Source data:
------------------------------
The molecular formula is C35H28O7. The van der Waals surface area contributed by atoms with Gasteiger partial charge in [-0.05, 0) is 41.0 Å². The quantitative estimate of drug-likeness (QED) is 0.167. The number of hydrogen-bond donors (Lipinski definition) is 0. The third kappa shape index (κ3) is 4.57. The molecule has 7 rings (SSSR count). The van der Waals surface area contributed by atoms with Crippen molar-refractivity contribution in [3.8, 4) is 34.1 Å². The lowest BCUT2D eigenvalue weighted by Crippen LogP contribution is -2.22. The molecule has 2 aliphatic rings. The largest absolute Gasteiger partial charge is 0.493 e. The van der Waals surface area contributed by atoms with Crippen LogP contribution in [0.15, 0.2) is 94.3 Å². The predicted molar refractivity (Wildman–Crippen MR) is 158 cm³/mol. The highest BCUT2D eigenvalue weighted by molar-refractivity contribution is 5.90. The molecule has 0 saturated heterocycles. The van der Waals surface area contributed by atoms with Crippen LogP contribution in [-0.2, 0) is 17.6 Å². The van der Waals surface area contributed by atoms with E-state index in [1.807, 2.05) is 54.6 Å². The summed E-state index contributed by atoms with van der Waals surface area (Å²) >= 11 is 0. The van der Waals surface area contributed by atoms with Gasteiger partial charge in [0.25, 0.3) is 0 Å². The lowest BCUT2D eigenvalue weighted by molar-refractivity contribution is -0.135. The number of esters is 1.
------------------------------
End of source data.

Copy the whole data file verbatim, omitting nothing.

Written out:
The molecular formula is C35H28O7. The van der Waals surface area contributed by atoms with Gasteiger partial charge in [-0.05, 0) is 41.0 Å². The quantitative estimate of drug-likeness (QED) is 0.167. The number of hydrogen-bond donors (Lipinski definition) is 0. The third kappa shape index (κ3) is 4.57. The molecule has 7 rings (SSSR count). The van der Waals surface area contributed by atoms with Crippen molar-refractivity contribution in [3.8, 4) is 34.1 Å². The lowest BCUT2D eigenvalue weighted by Crippen LogP contribution is -2.22. The molecule has 2 aliphatic rings. The largest absolute Gasteiger partial charge is 0.493 e. The van der Waals surface area contributed by atoms with Crippen LogP contribution in [0.15, 0.2) is 94.3 Å². The predicted molar refractivity (Wildman–Crippen MR) is 158 cm³/mol. The highest BCUT2D eigenvalue weighted by molar-refractivity contribution is 5.90. The molecule has 0 saturated heterocycles. The van der Waals surface area contributed by atoms with Crippen LogP contribution in [-0.2, 0) is 17.6 Å². The van der Waals surface area contributed by atoms with E-state index in [1.807, 2.05) is 54.6 Å². The summed E-state index contributed by atoms with van der Waals surface area (Å²) >= 11 is 0. The van der Waals surface area contributed by atoms with Gasteiger partial charge in [0.25, 0.3) is 0 Å². The lowest BCUT2D eigenvalue weighted by molar-refractivity contribution is -0.135. The number of esters is 1.